Interview: Bhavin Parikh, MBA ’10, CEO and Founder, Magoosh

Parikh, MBA ’10, is CEO and Founder of Magoosh, an online education startup company creating web and mobile apps to help students prepare for standardized tests, such as the GRE and GMAT.

Bhavin Parikh, MBA ’10, (left) chats with a Magoosh team member

A graduate of UC Berkeley’s Haas School of Business, Parikh is on a mission to make high quality educational material accessible to all, and to change the way people learn.

Parikh has also made the Berkeley Founders’ Pledge, joining a community of startup executives who have tapped into Cal’s vast ecosystem of resources and pledged to support the University as their ventures mature.

Q. What have you carried from your Berkeley experience to your work in innovation/entrepreneurship?

My experience at Berkeley-Haas was incredible. I came away from it with a ton of new skills, from understanding market research to developing systems for organizational behavior and structure. However, the one thing I will continue to carry forward is defining and adhering to core values. Haas has 4 core values: confidence without attitude, question the status quo, beyond yourself, and student always. I didn’t fully appreciate these values until I graduated and began working on Magoosh full-time. I then realized that values can be a guiding compass. Well-defined values can help you choose between two seemingly good options. They equally define what you are and what you aren’t. We’ve adopted ten values at Magoosh that help our team make daily decisions aligned with our culture. My personal favorite is Communication > Efficiency, and you can see all of our core values here.

Q. Knowing what you know now, what would you have done differently at Cal, or what programs, activities, etc. would you have taken advantage of to prepare for your career in innovation?

I made good use of the curriculum and resources at Cal while I was a student. I took a number of entrepreneurship classes. I also used Magoosh for group projects in other classes such as market research. I even took independent studies so I could get credit for working on the business. However, that doesn’t mean I did everything right — I didn’t. I was too heads down, trying to build the business. I later learned that building relationships with potential partners, investors, and really anyone that could be helpful is critical. I should have spent more time telling others about Magoosh and keeping them updated with a bi-monthly newsletter. Luckily, I had an amazing co-founder, Hansoo Lee, who used every opportunity he had to tell others about Magoosh. When we ultimately decided to raise money, the relationships he had built with a number of investors over the previous 2 years helped us close the round fairly quickly. My advice to others: find the balance between being heads down and heads up, and it’s never too early to start telling others about your company.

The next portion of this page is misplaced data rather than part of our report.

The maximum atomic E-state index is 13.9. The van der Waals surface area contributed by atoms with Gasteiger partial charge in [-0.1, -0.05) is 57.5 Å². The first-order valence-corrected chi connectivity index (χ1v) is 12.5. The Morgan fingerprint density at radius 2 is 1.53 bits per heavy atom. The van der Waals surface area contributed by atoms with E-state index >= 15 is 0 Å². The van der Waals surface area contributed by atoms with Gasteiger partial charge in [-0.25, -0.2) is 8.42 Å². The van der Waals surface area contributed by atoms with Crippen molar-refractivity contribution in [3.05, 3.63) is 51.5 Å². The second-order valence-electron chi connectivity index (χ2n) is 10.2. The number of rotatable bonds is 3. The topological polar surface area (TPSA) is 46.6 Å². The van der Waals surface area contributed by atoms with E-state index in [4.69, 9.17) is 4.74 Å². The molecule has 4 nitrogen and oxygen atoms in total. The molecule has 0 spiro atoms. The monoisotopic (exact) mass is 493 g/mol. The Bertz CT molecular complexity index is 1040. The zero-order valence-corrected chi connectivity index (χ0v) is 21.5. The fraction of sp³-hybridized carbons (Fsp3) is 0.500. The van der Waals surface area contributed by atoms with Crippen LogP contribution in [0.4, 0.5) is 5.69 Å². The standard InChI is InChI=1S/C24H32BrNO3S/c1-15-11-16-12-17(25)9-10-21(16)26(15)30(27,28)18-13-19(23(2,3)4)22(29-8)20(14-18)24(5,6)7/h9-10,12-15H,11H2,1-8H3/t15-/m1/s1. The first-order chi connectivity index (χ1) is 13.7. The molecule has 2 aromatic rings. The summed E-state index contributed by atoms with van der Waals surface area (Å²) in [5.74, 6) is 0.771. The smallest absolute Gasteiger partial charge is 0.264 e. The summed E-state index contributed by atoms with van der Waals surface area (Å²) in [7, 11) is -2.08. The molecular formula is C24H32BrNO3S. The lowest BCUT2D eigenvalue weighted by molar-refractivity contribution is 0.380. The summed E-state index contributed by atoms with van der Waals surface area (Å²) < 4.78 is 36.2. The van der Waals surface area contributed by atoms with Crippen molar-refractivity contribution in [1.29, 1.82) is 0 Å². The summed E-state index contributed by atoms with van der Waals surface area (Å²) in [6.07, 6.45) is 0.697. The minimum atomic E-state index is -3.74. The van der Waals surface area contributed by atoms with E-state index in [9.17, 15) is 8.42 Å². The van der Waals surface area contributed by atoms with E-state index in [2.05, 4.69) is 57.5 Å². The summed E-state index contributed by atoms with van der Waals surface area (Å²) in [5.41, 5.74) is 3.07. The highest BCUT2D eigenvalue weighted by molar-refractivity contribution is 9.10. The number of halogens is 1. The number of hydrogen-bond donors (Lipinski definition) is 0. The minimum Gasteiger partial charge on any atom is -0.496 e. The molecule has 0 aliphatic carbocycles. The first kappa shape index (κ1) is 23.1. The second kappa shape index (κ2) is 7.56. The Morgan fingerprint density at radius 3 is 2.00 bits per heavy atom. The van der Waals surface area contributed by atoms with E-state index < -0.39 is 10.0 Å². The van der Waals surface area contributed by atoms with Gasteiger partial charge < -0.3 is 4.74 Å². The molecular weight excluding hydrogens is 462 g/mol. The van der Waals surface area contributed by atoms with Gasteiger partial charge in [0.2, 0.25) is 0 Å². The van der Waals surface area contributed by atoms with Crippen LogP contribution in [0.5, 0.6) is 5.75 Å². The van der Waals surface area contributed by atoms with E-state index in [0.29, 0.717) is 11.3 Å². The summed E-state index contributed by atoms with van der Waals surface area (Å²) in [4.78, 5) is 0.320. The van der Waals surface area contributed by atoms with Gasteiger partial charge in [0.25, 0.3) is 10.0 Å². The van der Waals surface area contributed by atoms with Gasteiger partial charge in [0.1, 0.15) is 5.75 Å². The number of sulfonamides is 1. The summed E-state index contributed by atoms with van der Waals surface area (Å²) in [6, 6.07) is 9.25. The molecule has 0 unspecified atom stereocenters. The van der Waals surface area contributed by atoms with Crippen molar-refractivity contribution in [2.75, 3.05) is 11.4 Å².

Q. Magoosh is a company that helps people prepare for the biggest exams in their lives. What have you learned about learning in building your product?

When we started Magoosh, we had a lot of preconceived notions about our customers. For instance, we thought they’d want to learn from each other (people-powered test prep). We were dead wrong. We’ve learned the following:

  • Students want to learn from experts. They want an authority on the topic to teach them not another student who is also studying for the exam.
  • Test prep is emotional. These are high-stakes tests that can change the trajectory of someone’s career. That means we not only need to teach, but we also need to provide emotional support.
  • Creating joy can be a differentiator. Our tagline is “Prep smart, go far. Enjoy the ride.” Students traditionally view test prep as a necessarily evil; we’ve been able to break into the market by crafting an enjoyable experience. In fact, some students continue using our products even after they’ve taken the test.
  • Students come from all walks life. We have students from over 150 countries, from various socioeconomic backgrounds, with different levels of English proficiency, and with different access to the internet. Our students also have different goals and aspirations: some want a perfect GMAT score for a top MBA program and others need a 50th percentile GRE score for a Master’s program. We’ve learned that anyone can be a student and we need to create a system that can support all of these students if we truly want to be accessible. We’re a constant work in progress.

Q. You have chosen to make the Berkeley Founders’ Pledge. What inspired you to do that?

Giving back to Berkeley was a no-brainer. Magoosh wouldn’t be where it is today without the support and infrastructure Berkeley provided. We’ve benefited from the relationships, the learnings, and more. In addition, I want to inspire and help future entrepreneurs at Berkeley, and we’re doing this through the UC Berkeley-administered Hansoo Lee Fellowship. We’ve kept Magoosh in Berkeley, and I plan to live here for quite some time. I’d love to see Berkeley thrive. Supporting the university is one of the best ways to do that.